Activate Your Core and Build Balanced Upper-Body Strength With Antonio Gates | STACK

Zac Clark
- Zac Clark is STACK Media's Custom Content Manager. Prior to joining STACK in September 2008, he served as an editorial assistant for USA Hockey Magazine...

Activate Your Core and Build Balanced Upper-Body Strength With Antonio Gates

November 1, 2010

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The complement to San Diego Chargers tight end Antonio Gates’ pure athleticism is a disciplined—and sophisticated—approach to training.

“It’s about quality reps for me,” Gates told us during a recent in-season workout at the Chargers facility. "Your core and balance are part of being strong, and that’s the bulk of my weight lifting."

Sharpening Gates' focus on core strength is the Bent-Over Single-Arm Row, which he performs during the season. The elite TE makes it more functional by performing the Dumbbell Row in a standing position as opposed to leaning or kneeling on a flat bench.

According to Chargers strength coach Jeff Hurd, by standing, Gates engages core muscles and other stabilizers that would not be worked with the standard Dumbbell Row. Hurd adds, "This also forces you to have a real good posture."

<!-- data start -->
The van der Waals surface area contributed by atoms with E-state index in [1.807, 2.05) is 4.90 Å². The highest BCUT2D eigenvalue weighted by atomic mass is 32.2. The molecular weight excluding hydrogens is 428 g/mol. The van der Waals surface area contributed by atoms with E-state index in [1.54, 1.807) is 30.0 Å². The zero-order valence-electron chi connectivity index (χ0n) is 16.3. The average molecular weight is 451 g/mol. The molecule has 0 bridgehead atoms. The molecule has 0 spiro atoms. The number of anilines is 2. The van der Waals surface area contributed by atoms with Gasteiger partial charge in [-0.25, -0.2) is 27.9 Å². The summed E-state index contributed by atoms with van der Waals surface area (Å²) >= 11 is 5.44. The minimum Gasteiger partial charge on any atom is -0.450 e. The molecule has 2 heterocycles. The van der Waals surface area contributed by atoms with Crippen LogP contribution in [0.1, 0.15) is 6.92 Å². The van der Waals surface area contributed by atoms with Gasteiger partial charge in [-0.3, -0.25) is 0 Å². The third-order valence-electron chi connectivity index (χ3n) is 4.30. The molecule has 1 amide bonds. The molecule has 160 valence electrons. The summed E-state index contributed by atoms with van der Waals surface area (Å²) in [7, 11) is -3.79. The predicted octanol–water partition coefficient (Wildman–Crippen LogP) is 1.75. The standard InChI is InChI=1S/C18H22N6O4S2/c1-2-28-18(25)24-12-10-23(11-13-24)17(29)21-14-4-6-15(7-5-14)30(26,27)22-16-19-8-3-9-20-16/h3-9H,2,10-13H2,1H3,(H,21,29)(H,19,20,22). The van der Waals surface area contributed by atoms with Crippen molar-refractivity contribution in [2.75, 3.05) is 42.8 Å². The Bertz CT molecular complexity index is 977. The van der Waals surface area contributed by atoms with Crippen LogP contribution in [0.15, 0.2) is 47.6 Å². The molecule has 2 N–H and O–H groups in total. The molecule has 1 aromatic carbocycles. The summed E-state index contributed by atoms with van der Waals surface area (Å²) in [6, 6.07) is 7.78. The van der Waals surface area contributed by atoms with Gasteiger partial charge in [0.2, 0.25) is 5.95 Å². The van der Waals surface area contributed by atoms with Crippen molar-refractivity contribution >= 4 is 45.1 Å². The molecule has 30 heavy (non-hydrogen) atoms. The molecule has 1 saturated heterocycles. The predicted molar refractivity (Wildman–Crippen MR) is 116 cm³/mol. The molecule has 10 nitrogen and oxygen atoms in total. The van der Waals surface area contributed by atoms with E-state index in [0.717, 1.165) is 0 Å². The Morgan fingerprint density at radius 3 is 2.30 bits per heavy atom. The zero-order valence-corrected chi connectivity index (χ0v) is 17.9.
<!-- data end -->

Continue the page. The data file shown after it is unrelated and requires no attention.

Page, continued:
Finally, by performing the Bent-Over Single-Arm Row, Gates develops independent arm strength. He says, "To get each arm stronger individually, it’s a step toward being strong on the field. Guys are too athletic in this league to be able to get two hands on them, so I just individually try to get each arm as strong as possible."

Bent-Over Single-Arm Row

  • Hold dumbbell in right hand with palm facing body
  • Assume split stance with right leg staggered back
  • Bring dumbbell to chest, keeping elbow tight to body
  • Slowly lower dumbbell to start position; repeat for specified reps
  • Perform on opposite side

Sets/Reps: 3x12 each arm

Coaching Points: Flex hips and keep core tight // Keep chest behind front knee // Maintain good, strong posture // Do not use momentum or low back to pull dumbbell // Perform in controlled manner

Coach Hurd: “If you haven’t done these before, you should put a hand or knee on the bench so you can stabilize until you get your core stronger to maintain that posture.”

Photo:  German Alegria

Zac Clark
- Zac Clark is STACK Media's Custom Content Manager. Prior to joining STACK in September 2008, he served as an editorial assistant for USA Hockey Magazine...